Friday, August 19, 2016

If You Want to Sell Your Book Traditionally, Don’t Brand Yourself an Amateur

Are you considering publishing your book traditionally? If so, it’s important to familiarize yourself with the correct process before even attempting to contact anyone. Assuming your manuscript is of publishable quality, that means beginning with learning to write a query letter. Before we talk about how to write one, let’s talk about what not to do.

An editor friend of mine received the following email query from an aspiring author:

Dear Editors,
    Please consider publishing my book, part of which is in the attachment below.

Warm regards, Bob
What’s wrong here? First of all, it was sent to many editors at once, and all names appeared in the TO: field, 101 in total. In addition, there are several things the writer needs to know before contacting a publisher:

1.      Does the publisher accept query letters that are not submitted by an agent? If not, he/she should stop here.

2.      Does the publisher accept books from first-time authors?

3.      Does the publisher accept the type of book the author is pitching?

4.      Has the publisher published a book like this already? If so, your chances are slim.

5.      What does the publisher want to see? Query letter? Synopsis? Sample chapters? All of the above? Some of the above?

6.      What is the name of the specific editor handling that type of book?
A query letter is equivalent to the cover letter accompanying a resume when applying for a job. A well-written one will get the editor to request more material or read what was submitted. The query letter above that Bob sent tells the editor one thing: He is an amateur who doesn’t know what he’s doing, so the manuscript is no doubt just as poorly written. Since Bob doesn’t know how to write a query, he has probably also not researched the company to see what the requirements are for submission.

Editors are busy people. They read hundreds of queries per week. They can’t waste time on those that aren’t properly submitted. Bob’s query was so amateurish that it wouldn’t have mattered if he’d written the great American novel, since it wouldn’t have been read. The conclusion would have been drawn that the manuscript was just as amateurish.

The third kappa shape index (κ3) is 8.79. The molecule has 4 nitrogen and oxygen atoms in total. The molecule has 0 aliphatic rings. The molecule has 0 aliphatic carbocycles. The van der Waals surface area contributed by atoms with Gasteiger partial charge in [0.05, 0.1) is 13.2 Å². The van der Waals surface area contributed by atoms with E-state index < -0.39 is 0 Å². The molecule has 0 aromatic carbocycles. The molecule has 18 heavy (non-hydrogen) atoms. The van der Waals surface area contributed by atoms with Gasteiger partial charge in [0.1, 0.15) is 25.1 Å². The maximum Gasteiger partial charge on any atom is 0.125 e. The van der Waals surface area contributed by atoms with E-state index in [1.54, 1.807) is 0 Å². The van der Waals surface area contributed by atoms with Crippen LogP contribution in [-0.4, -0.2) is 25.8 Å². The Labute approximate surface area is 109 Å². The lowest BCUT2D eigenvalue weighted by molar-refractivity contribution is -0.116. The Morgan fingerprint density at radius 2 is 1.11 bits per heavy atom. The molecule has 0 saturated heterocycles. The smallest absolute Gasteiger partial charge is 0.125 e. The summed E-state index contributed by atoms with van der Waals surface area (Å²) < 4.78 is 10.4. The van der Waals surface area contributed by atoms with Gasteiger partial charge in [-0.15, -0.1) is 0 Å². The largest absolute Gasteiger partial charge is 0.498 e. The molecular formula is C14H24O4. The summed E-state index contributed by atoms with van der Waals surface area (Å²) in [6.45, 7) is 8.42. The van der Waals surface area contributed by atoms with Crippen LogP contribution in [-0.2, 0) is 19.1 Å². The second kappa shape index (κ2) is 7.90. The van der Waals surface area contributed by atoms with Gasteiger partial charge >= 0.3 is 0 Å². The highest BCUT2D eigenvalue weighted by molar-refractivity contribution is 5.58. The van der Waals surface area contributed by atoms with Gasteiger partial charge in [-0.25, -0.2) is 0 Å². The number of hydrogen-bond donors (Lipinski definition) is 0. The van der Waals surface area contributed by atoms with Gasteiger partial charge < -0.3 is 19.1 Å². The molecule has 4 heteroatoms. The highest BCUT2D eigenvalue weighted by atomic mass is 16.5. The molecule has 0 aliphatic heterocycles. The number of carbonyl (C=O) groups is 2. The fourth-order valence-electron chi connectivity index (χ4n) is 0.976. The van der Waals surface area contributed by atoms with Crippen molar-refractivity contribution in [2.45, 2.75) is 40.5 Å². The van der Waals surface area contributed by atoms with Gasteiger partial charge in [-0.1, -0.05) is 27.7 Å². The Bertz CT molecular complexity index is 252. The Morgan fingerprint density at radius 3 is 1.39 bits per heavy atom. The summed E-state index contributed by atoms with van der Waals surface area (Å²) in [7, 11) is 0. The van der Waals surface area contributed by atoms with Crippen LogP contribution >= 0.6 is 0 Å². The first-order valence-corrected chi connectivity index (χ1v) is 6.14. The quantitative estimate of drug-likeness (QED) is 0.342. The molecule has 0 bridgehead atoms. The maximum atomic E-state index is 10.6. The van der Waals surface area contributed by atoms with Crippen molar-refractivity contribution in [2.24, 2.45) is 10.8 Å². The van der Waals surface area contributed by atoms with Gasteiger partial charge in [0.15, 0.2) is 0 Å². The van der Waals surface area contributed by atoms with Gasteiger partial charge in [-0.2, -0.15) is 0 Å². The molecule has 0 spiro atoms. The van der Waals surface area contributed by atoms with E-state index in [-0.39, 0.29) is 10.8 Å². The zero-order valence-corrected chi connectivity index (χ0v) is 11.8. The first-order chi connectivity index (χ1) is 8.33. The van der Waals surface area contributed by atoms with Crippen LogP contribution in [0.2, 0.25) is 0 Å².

They would have been right. Bob’s attached fiction manuscript was certainly neither submitted properly nor of publishable quality. For starters, it was in 26-point font rather than the required 12-point font and contained not one sentence of dialogue. There is no point elaborating on the numerous other problems.

My editor friend took the time to write Bob and let him know that he needed to learn to write a proper query letter, that he needed to research Writer’s Market for the proper way to submit to the publishers he had in mind, and that he also needed to learn proper manuscript format.
Did Bob heed this advice? Apparently not, for six weeks later, this editor received the identical query from him once again!

Writing a proper query letter is an art. It takes study and practice. A normal query is one page (not one sentence) and consists of four main paragraphs:

Paragraph 1 – Usually one sentence and provides a hook into the main point of the book.  
Paragaph 2 – Mini-synopsis: Write a short overview of the plot if the book is fiction or the overall concepts if the book is non-fiction. This could be broken into two paragraphs, if necessary.

Paragraph 3 – Your writing credits (if you have some)
Paragraph 4 – A pleasant closing

To learn to write a query letter, check out these websites:

Also, go to for great sample query letters for both fiction and nonfiction.
As with any field, showing yourself as a professional is the first step to accomplishing your goals. Don’t be like Bob and brand yourself an amateur before you even get out of the gate. Make sure your manuscript is the best possible and then learn to write a query letter that will get the editor to read your submission.